The Dirty Dozen Brass Band was formed in 1977 when four members of the Fairview Baptist Church Band – Gregory Davis (trumpet), brothers Kirk (sousaphone) and Charles Joseph (trombone), Kevin Harris (saxophone) – joined forces with Benny Jones (snare drum), Efrem Townes (trumpet/vocals), Roger Lewis (baritone saxophone), and Jenell Marshall (bass drum).
The Dirty Dozen started out playing traditional tunes but they quickly earned a reputation for incorporating melodic ideas from bebop into the horn arrangements, while the rhythm section imported rhythms from funk and increased the tempos from their predecessors. These innovations are captured in tunes like “Blackbird Special.” Kirk Joseph’s driving, repetitive tuba line pushes the song forward, and provides a melodic and rhythmic framework for the frontline instruments.
Watch the Dirty Dozen play the Charlie Parker tune “Bongo Beep” live at the Glass House bar in 1982, filmed by Alan Lomax.
The Dirty Dozen was also instrumental in moving brass bands off the street and onto the stage, initially at the Glass House Glass House bar in Central City, and ultimately in venues around the world. No other band has been more successful in popularizing brass band music for diverse audiences, and the band spawned a legion of followers, including the Rebirth Brass Band, who took over the Dozen’s weekly gig at the Glass House in the 1980s.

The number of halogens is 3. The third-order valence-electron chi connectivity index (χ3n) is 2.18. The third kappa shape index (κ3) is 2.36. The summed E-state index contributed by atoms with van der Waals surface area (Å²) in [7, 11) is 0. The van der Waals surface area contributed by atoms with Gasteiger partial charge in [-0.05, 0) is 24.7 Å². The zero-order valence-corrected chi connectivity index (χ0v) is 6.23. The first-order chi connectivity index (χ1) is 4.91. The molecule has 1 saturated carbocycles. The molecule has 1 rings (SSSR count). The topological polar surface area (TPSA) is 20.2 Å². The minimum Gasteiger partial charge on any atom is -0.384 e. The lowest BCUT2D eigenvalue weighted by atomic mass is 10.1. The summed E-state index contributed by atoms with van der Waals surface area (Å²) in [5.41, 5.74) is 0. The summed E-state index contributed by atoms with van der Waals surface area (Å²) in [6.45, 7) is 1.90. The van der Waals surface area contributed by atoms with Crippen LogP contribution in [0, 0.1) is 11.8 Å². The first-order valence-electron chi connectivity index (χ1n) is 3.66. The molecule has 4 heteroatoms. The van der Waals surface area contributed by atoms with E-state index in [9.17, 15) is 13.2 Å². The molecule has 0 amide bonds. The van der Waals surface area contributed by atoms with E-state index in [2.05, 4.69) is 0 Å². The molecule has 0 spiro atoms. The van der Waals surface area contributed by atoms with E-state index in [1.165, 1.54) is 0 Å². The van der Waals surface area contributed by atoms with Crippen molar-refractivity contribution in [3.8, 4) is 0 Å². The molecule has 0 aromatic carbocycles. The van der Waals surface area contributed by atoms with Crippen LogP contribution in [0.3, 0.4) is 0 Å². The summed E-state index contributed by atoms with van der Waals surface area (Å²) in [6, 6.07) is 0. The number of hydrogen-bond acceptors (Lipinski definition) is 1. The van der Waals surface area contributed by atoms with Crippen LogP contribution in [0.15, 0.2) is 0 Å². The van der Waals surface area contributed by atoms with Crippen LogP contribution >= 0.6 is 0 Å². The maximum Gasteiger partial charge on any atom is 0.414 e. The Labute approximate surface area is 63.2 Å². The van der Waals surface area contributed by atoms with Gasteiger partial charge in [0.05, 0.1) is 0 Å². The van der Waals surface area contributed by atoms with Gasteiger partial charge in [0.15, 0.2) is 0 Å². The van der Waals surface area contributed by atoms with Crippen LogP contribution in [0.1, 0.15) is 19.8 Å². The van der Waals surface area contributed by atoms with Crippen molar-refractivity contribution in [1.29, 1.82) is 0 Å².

Benny Jones left the band soon after the recording of their first record, My Feet Can’t Fail Me Now, in 1983, and formed the Treme Brass Band in the early 1990s.
Read a short profile of the Dirty Dozen I wrote for Louisiana Cultural Vistas.
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